Tag Archives: literature

2019 RIP

Some deaths in 2019

Napoleon Chagnon

There will never again be anything like the twentieth century for cultural anthropology, a time when still-surviving tribal societies were studied in depth by several generations of fieldworkers. Napoleon Chagnon is among the great ethnographers. Even in this company he is exceptional for the range and depth of quantitative data he collected. He is exceptional as well for his interest in bringing evolutionary theory to bear on understanding human behavior – including violence and revenge. This made him a figure of controversy in cultural anthropology, where the duumvirate of Blank Slate and Noble Savage still have a strong hold. Here’s a post on Chagnon, and the controversy.

 

Jessye Norman

Just this

 

Immanuel Wallerstein

Wallerstein’s World Systems Theory is a spatialized version of Marxism: a prosperous Core of developed nations grows rich by glutting themselves on an exploited, underdeveloped Periphery. As a historical-sociological Theory of Everything, it probably ultimately doesn’t work better than classical Marxism. But it’s not entirely wrong either. Silver from Potosi, sugar from Haiti, corn from Wallachia, rubber from the Congo; Wallerstein and World Systems Theory have forced our attention on one of the dark sides of the making of the modern world.

 

Gene Wolfe

Thus I became acquainted with all the thoroughfares and with many an unfrequented corner – granaries with lofty bins and demonic cats; windswept ramparts overlooking gangrenous slums; and the pinakotheken, with their great hallway topped by a vaulted roof of window-pierced brick, floored with flagstones strewn with carpets, and bound by walls from which dark arches opened to strings of chambers lined – as the hallway itself was – with innumerable pictures.

Many of these were so old and smoke-grimed that I could not discern their subjects, and there were others whose meaning I could not guess. … After I had walked at least a league among these enigmatic paintings one day, I came upon an old man perched on a high ladder. …

The picture he was cleaning showed an armored figure standing in a desolate landscape. It had no weapon, but held a staff bearing a strange, stiff banner. The visor of this figure’s helmet was entirely of gold, without eye slits or ventilation; in its polished surface the deathly desert could be seen in reflection, and nothing more.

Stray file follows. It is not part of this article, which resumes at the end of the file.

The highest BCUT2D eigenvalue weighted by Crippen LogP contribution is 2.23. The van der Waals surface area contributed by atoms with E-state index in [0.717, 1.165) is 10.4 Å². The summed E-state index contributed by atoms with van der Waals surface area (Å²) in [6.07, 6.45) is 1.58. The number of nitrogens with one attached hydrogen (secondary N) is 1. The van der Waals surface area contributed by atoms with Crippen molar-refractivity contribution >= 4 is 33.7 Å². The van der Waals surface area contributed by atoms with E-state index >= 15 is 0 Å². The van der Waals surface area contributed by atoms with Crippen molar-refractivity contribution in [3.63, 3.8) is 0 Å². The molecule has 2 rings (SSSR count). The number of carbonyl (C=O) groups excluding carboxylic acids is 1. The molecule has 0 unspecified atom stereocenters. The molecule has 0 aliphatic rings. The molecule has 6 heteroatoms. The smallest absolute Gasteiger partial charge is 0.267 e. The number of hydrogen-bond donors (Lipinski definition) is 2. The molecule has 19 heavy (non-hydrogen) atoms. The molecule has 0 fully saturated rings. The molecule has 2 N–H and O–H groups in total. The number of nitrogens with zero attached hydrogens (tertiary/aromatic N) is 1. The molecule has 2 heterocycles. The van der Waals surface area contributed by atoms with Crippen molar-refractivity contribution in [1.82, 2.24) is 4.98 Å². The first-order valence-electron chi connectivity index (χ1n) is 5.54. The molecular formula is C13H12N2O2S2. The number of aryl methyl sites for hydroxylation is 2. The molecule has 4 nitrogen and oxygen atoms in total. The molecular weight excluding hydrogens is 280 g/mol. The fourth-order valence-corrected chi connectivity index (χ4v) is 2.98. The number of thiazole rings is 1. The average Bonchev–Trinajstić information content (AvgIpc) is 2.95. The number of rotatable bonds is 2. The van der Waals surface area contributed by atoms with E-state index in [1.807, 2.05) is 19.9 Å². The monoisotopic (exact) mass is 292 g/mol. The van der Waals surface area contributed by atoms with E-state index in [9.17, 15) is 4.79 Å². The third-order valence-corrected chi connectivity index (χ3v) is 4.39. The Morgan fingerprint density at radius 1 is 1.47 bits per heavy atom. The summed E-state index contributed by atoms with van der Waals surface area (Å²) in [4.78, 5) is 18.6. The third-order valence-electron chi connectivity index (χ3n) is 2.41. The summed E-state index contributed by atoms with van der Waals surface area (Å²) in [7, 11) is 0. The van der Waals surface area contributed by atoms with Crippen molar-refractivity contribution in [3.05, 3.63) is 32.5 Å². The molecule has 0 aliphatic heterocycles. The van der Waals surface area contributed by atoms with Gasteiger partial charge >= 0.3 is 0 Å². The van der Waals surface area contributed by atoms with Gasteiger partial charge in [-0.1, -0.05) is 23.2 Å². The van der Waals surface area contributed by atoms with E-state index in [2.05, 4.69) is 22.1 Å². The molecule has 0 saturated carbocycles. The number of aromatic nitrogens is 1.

This warrior of a dead world affected me deeply, though I could not say why or even just what emotion it was I felt. In some obscure way, I wanted to take down the picture and carry it … into … mountain forests. … It should have stood among trees, the edge of its frame resting on young grass.

A remembrance of things past from Severian, born into the guild of torturers but now exiled, on a weary, war-torn Earth perhaps a million years in the future, under a dying sun. He is looking, all unknowing, at the picture of an Apollo astronaut, one of the few relics left of our forgotten age. (See picture at the top of this page, under December.)

Gene Wolfe is one of the finest literary artists the field of science fiction has produced. His tetralogy, The Book of the New Sun, bears reading and rereading. (This quotation is from Book One, The Shadow of the Torturer.)

About Wolfe. And more.

Sexual intercourse began in 1963

October 1962-October 1966

Sexual intercourse began
In nineteen sixty-three
(which was rather late for me) –
Between the end of the Chatterley ban
And the Beatles’ first LP.

Up to then there’d only been
A sort of bargaining,
A wrangle for the ring,
A shame that started at sixteen
And spread to everything.

Then all at once the quarrel sank:
Everyone felt the same,
And every life became
A brilliant breaking of the bank,
A quite unlosable game.

So life was never better than
In nineteen sixty-three
(Though just too late for me) –
Between the end of the Chatterley ban
And the Beatles’ first LP.

Annus Mirabilis, by Phillip Larkin

Weighing in with different opinion, here’s Michel Houellebecq, for whom the sexual revolution maybe came too early – in his mother’s generation – rather than too late.

It’s a fact, I mused to myself, that in societies like ours sex truly represents a second system of differentiation, completely independent of money; and as a system of differentiation, it functions just as mercilessly. The effects of these two systems are, furthermore, strictly equivalent. Just like unrestrained economic liberalism, and for similar reasons, sexual liberalism produces phenomena of absolute pauperization. Some men make love every day; others five or six times in their life, or never. Some make love with dozens of women; others with none. It’s what’s known as ‘the law of the market’. In an economic system where unfair dismissal is prohibited, every person more or less manages to find their place. In a sexual system where adultery is prohibited, every person more or less manages to find their bed mate. In a totally liberal economic system certain people accumulate considerable fortunes; others stagnate in unemployment and misery. In a totally liberal sexual system certain people have a varied and exciting erotic life; others are reduced to masturbation and solitude. Economic liberalism is an extension of the domain of the struggle, its extension to all ages and all classes of society. Sexual liberalism is likewise an extension of the domain of the struggle, its extension to all ages and classes of society. … Certain people win on both levels; others lose on both. Businesses fight over certain young professionals; women fight over certain young men; men fight over certain young women; the trouble and strife are considerable.